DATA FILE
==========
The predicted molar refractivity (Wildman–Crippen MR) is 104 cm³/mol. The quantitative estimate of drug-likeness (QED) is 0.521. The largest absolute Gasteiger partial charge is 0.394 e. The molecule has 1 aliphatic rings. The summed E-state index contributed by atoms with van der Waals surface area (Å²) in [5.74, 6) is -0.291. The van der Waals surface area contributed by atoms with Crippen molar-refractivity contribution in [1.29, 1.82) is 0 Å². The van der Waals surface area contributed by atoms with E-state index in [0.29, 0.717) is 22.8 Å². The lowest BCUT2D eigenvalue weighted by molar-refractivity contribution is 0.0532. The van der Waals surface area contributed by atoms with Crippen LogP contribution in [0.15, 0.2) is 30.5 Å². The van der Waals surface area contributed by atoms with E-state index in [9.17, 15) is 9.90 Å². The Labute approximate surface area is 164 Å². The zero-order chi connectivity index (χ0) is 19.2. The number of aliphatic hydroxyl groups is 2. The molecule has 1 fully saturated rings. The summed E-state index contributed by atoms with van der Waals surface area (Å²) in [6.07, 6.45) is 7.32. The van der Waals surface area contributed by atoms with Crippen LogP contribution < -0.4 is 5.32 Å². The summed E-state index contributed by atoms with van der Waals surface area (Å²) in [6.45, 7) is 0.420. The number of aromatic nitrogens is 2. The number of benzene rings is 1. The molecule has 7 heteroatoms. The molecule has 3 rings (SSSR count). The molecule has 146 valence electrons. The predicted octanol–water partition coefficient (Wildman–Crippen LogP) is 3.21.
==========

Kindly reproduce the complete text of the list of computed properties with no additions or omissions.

The predicted molar refractivity (Wildman–Crippen MR) is 104 cm³/mol. The quantitative estimate of drug-likeness (QED) is 0.521. The largest absolute Gasteiger partial charge is 0.394 e. The molecule has 1 aliphatic rings. The summed E-state index contributed by atoms with van der Waals surface area (Å²) in [5.74, 6) is -0.291. The van der Waals surface area contributed by atoms with Crippen molar-refractivity contribution in [1.29, 1.82) is 0 Å². The van der Waals surface area contributed by atoms with E-state index in [0.29, 0.717) is 22.8 Å². The lowest BCUT2D eigenvalue weighted by molar-refractivity contribution is 0.0532. The van der Waals surface area contributed by atoms with Crippen LogP contribution in [0.15, 0.2) is 30.5 Å². The van der Waals surface area contributed by atoms with E-state index in [9.17, 15) is 9.90 Å². The Labute approximate surface area is 164 Å². The zero-order chi connectivity index (χ0) is 19.2. The number of aliphatic hydroxyl groups is 2. The molecule has 1 fully saturated rings. The summed E-state index contributed by atoms with van der Waals surface area (Å²) in [6.07, 6.45) is 7.32. The van der Waals surface area contributed by atoms with Crippen LogP contribution < -0.4 is 5.32 Å². The summed E-state index contributed by atoms with van der Waals surface area (Å²) in [6.45, 7) is 0.420. The number of aromatic nitrogens is 2. The number of benzene rings is 1. The molecule has 7 heteroatoms. The molecule has 3 rings (SSSR count). The molecule has 146 valence electrons. The predicted octanol–water partition coefficient (Wildman–Crippen LogP) is 3.21.